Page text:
Shared electric bikes and scooters can increase the carbon footprint of urban transportation, according to a new study. That’s because people mostly use these vehicles for trips they would otherwise have made by walking, (non-electric) cycling, or public transit – modes of transportation with an even lower climate impact.
So-called “micromobility” services that enable people to share or rent e-scooters and e-bikes are often touted as a solution to urban gridlock that is climate-friendly besides. But until now there’s been little real-world data to show whether the way people actually use these services really does reduce carbon emissions.
Past studies have mostly relied on surveys, and some have made big assumptions about how other transport modes substitute for car travel. Researchers had little insight into how people choose which mode of transport to use – a key piece of the puzzle in designing more sustainable urban transport systems.
In the new study, researchers used cellphone data from 540 volunteers in Zurich, Switzerland to reconstruct more than 65,000 trips the study participants made via 8 different modes of transport over a 3-month period.
The participants made 17,004 trips by public transit, 16,211 by car, 15,393 on foot, 14,246 by bike, 2,537 by e-bike (including 287 on shared e-bikes), and 345 by e-scooter (including 121 on shared e-scooters), the researchers report in the journal Transportation Research Part D.
The researchers then folded in demographic and other survey data, bookings the study participants made on micromobility apps, weather conditions, and the proximity and availability of different transport options to create a model of transport decision-making.
They used already available data on the per-kilometer carbon emissions of different transport modes to compare the climate impact of e-bikes and e-scooters with that of the transport modes they tended to replace.
Shared micromobility vehicles create more carbon emissions than the transport modes they replace, the researchers found. Shared e-bike trips tend to replace trips made by non-electric bike or public transit; they substitute for relatively few car trips. Shared e-scooters often replace walking trips.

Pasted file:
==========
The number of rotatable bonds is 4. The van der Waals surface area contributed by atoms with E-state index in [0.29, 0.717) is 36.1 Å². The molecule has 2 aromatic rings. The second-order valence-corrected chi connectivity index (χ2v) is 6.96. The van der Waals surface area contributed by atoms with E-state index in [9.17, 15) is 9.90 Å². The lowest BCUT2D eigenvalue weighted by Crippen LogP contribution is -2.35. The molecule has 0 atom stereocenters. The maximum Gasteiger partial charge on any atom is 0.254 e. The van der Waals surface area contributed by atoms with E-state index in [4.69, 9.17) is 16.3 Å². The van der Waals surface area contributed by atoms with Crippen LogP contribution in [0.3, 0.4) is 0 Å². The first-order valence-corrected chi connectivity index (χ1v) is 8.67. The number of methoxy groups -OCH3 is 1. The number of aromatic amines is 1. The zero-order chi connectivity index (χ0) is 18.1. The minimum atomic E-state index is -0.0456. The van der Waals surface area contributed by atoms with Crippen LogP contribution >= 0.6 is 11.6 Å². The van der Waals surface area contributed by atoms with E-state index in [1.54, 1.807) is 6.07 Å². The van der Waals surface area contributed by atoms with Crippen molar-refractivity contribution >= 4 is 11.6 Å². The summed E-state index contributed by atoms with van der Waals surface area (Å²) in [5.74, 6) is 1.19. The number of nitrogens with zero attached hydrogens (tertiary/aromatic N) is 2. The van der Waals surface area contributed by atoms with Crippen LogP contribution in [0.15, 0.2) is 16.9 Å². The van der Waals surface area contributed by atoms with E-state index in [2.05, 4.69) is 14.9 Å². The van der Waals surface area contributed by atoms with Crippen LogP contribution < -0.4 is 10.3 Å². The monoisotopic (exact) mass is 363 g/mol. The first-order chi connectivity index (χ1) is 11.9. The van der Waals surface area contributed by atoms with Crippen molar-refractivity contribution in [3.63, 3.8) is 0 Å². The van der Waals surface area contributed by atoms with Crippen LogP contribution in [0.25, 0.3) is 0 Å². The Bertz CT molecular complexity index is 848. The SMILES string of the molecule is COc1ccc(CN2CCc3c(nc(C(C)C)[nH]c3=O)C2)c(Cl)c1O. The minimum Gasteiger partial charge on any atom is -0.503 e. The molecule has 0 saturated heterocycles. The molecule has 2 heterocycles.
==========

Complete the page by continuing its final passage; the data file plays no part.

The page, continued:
But private e-scooters and e-bikes are more likely to replace car trips. So, private micromobility has a net benefit to the climate.
Distance is a factor, too. “For short trips, all micro-mobility modes mostly replace walking,” the researchers write. “As the distance grows, the shares of replaced public transport, bike and car trips increase. Personal e- bikes, however, replace personal cars substantially more often for longer distances than all other modes.”
The results likely apply to many European cities with good public transit systems, the researchers say. (However, they may not apply universally: some researchers have argued that alternative transport modes are more likely to substitute for car trips in places where a higher frequency of trips are made by car.)
The findings could help urban planners and policymakers figure out how to integrate different mobility options within a city. For example, cities could encourage micromobility services to place shared e-bikes and e-scooters in outlying areas to help people access public transit – rather than clustering these vehicles in the center city where low-carbon options for getting around are already plentiful. Cities could also provide subsidies or rebates to encourage e-bike and e-scooter ownership, and construct more bike lanes to enable people to make more trips with these vehicles.
Source: Reck D.J. et al. “Mode choice, substitution patterns and environmental impacts of shared and personal micro-mobility.” Transportation Research Part D 2022.